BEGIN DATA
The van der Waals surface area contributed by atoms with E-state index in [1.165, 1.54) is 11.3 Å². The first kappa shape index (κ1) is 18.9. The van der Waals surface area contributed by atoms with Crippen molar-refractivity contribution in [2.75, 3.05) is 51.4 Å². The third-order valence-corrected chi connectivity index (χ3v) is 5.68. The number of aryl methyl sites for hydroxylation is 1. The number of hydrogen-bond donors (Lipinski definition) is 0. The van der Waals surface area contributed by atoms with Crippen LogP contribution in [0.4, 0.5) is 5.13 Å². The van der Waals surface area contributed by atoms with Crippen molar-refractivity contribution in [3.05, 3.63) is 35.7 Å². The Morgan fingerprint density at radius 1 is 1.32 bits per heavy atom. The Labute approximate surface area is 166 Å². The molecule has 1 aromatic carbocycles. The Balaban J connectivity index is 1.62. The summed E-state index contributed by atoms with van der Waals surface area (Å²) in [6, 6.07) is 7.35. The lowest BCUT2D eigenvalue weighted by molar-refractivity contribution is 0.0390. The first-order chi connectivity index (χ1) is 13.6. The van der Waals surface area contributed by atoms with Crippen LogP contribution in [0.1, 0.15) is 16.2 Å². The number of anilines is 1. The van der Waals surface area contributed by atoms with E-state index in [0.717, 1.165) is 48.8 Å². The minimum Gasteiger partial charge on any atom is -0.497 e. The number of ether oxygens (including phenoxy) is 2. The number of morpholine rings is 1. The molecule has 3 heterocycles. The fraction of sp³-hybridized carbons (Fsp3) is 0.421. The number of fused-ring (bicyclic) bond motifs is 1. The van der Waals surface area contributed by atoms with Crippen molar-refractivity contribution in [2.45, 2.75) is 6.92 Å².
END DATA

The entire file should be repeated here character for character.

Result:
The van der Waals surface area contributed by atoms with E-state index in [1.165, 1.54) is 11.3 Å². The first kappa shape index (κ1) is 18.9. The van der Waals surface area contributed by atoms with Crippen molar-refractivity contribution in [2.75, 3.05) is 51.4 Å². The third-order valence-corrected chi connectivity index (χ3v) is 5.68. The number of aryl methyl sites for hydroxylation is 1. The number of hydrogen-bond donors (Lipinski definition) is 0. The van der Waals surface area contributed by atoms with Crippen LogP contribution in [0.4, 0.5) is 5.13 Å². The van der Waals surface area contributed by atoms with Crippen molar-refractivity contribution in [3.05, 3.63) is 35.7 Å². The Morgan fingerprint density at radius 1 is 1.32 bits per heavy atom. The Labute approximate surface area is 166 Å². The molecule has 1 aromatic carbocycles. The Balaban J connectivity index is 1.62. The summed E-state index contributed by atoms with van der Waals surface area (Å²) in [6, 6.07) is 7.35. The lowest BCUT2D eigenvalue weighted by molar-refractivity contribution is 0.0390. The first-order chi connectivity index (χ1) is 13.6. The van der Waals surface area contributed by atoms with Crippen LogP contribution in [0.1, 0.15) is 16.2 Å². The number of anilines is 1. The van der Waals surface area contributed by atoms with E-state index in [0.717, 1.165) is 48.8 Å². The minimum Gasteiger partial charge on any atom is -0.497 e. The number of ether oxygens (including phenoxy) is 2. The number of morpholine rings is 1. The molecule has 3 heterocycles. The fraction of sp³-hybridized carbons (Fsp3) is 0.421. The number of fused-ring (bicyclic) bond motifs is 1. The van der Waals surface area contributed by atoms with Crippen molar-refractivity contribution in [2.45, 2.75) is 6.92 Å².